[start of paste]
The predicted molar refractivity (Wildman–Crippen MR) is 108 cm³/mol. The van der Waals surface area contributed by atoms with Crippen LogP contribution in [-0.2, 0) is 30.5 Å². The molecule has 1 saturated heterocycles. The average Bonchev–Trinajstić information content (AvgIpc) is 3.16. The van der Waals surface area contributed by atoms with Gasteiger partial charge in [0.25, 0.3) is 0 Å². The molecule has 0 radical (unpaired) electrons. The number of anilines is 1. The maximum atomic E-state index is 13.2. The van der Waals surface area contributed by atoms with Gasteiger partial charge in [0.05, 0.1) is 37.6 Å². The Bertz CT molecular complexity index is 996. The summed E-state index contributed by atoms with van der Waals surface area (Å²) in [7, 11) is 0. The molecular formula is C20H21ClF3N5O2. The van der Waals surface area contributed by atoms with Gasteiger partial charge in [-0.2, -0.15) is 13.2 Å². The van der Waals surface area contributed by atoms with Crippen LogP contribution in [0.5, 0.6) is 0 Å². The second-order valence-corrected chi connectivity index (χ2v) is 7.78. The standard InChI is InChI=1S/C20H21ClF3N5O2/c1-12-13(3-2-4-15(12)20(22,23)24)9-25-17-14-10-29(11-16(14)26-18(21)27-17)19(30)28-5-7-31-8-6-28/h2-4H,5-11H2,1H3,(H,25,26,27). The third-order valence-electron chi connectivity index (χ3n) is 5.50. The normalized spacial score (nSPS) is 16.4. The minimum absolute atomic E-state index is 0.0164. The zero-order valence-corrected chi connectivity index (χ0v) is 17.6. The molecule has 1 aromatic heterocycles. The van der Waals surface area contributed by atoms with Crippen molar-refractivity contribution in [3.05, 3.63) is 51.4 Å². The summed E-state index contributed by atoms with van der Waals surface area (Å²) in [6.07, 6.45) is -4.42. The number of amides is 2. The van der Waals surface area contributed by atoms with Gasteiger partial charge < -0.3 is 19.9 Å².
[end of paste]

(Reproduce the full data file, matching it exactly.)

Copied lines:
The predicted molar refractivity (Wildman–Crippen MR) is 108 cm³/mol. The van der Waals surface area contributed by atoms with Crippen LogP contribution in [-0.2, 0) is 30.5 Å². The molecule has 1 saturated heterocycles. The average Bonchev–Trinajstić information content (AvgIpc) is 3.16. The van der Waals surface area contributed by atoms with Gasteiger partial charge in [0.25, 0.3) is 0 Å². The molecule has 0 radical (unpaired) electrons. The number of anilines is 1. The maximum atomic E-state index is 13.2. The van der Waals surface area contributed by atoms with Gasteiger partial charge in [0.05, 0.1) is 37.6 Å². The Bertz CT molecular complexity index is 996. The summed E-state index contributed by atoms with van der Waals surface area (Å²) in [7, 11) is 0. The molecular formula is C20H21ClF3N5O2. The van der Waals surface area contributed by atoms with Gasteiger partial charge in [-0.2, -0.15) is 13.2 Å². The van der Waals surface area contributed by atoms with Crippen LogP contribution in [0.5, 0.6) is 0 Å². The second-order valence-corrected chi connectivity index (χ2v) is 7.78. The standard InChI is InChI=1S/C20H21ClF3N5O2/c1-12-13(3-2-4-15(12)20(22,23)24)9-25-17-14-10-29(11-16(14)26-18(21)27-17)19(30)28-5-7-31-8-6-28/h2-4H,5-11H2,1H3,(H,25,26,27). The third-order valence-electron chi connectivity index (χ3n) is 5.50. The normalized spacial score (nSPS) is 16.4. The minimum absolute atomic E-state index is 0.0164. The zero-order valence-corrected chi connectivity index (χ0v) is 17.6. The molecule has 1 aromatic heterocycles. The van der Waals surface area contributed by atoms with Crippen molar-refractivity contribution in [3.05, 3.63) is 51.4 Å². The summed E-state index contributed by atoms with van der Waals surface area (Å²) in [6.07, 6.45) is -4.42. The number of amides is 2. The van der Waals surface area contributed by atoms with Gasteiger partial charge < -0.3 is 19.9 Å².